Aflatoxins are carcinogenic poisons produced by some strains of the common fungus (Aspergillus flavus) that contaminate crops throughout the world. Cotton, corn, peanuts, and several tree crops including almonds, pistachios and figs are just some of the crops susceptible to aflatoxin contamination.
Crops with aflatoxin content exceeding regulatory limits set by the FDA and several key U.S trading partners prevent these crops from entering premium markets and are at a severe trading disadvantage.
In Arizona alone, aflatoxins have cost Arizona’s cotton producers annual losses of over $10 million. Cottonseed containing over 20 parts per billion of aflatoxin cannot be fed to dairy cows, and results in at least $20-$50 per acre loss in revenue per season.
Pioneering research conducted by the University of Arizona, USDA ARS, identified certain native strains of Aspergillus flavus which do not contain aflatoxin. They occur naturally in the southwest at low levels.
One of these atoxigenic (non-toxin producing) strains, Aspergillus flavus AF36, has been shown to competitively displace aflatoxin-producing strains when applied to cotton fields. This displacement is associated with reduced aflatoxin levels in Arizona cottonseed.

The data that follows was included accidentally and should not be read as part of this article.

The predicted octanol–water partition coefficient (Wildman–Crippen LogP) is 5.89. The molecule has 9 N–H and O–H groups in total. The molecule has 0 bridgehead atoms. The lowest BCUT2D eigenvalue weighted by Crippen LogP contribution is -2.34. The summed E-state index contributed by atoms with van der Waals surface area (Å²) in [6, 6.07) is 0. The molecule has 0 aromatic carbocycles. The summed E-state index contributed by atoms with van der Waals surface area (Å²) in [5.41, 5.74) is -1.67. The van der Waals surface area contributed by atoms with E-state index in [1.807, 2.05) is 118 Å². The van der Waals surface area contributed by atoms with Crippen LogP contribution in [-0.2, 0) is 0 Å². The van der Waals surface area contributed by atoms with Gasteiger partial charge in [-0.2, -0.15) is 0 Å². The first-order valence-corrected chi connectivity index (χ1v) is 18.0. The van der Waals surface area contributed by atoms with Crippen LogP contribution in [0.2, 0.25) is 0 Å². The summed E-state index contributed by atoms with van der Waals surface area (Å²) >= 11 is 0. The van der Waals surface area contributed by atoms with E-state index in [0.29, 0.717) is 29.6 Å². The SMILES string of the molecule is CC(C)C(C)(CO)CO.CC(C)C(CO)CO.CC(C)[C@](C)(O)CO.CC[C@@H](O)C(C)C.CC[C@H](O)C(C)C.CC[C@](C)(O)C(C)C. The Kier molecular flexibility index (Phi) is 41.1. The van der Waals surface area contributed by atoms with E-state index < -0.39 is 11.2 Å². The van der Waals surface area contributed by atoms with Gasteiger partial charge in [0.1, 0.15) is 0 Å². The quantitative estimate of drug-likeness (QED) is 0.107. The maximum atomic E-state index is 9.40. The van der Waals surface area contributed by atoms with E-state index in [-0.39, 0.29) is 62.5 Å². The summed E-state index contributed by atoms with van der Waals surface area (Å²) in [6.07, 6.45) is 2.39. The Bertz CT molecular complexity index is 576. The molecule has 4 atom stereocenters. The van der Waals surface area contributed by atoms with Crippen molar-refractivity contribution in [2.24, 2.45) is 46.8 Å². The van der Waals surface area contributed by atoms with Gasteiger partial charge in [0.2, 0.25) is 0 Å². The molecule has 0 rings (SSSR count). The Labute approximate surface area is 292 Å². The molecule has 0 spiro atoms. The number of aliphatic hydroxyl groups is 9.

Aspergillus flavus AF36 was evaluated in commercial fields in Yuma, Arizona, during the period of 1996-1998. The results suggested a high potential for reducing the vulnerability of all crops grown in a treated region to aflatoxin contamination. This provided the opportunity for an areawide aflatoxin management suppression program.
The Arizona Cotton Research & Protection Council (ACRPC) established a working partnership with USDA ARS to both manufacture AF36 and advance atoxigenic strain technology.
The biological control Aspergillus flavus AF36 Prevail has established itself as an effective tool in managing aflatoxins by using a native strain of the fungus that naturally does not produce aflatoxins.
The beneficial fungus, AF36, is coated onto a carrier grain that is sterilized (will not germinate) and serves as a food source for the fungus. By applying AF36 Prevail to crops at the appropriate time, the fungus grows on the carrier grain in the field, and moves to the desired crop before the aflatoxin-producing strains have an opportunity to infect the crops.
Using AF36 actually changes the composition of the fungi in the environment, shifting the majority of the population from aflatoxin producers to the safe non-toxin producing strain of Aspergillus flavus.
Created with Mobirise web maker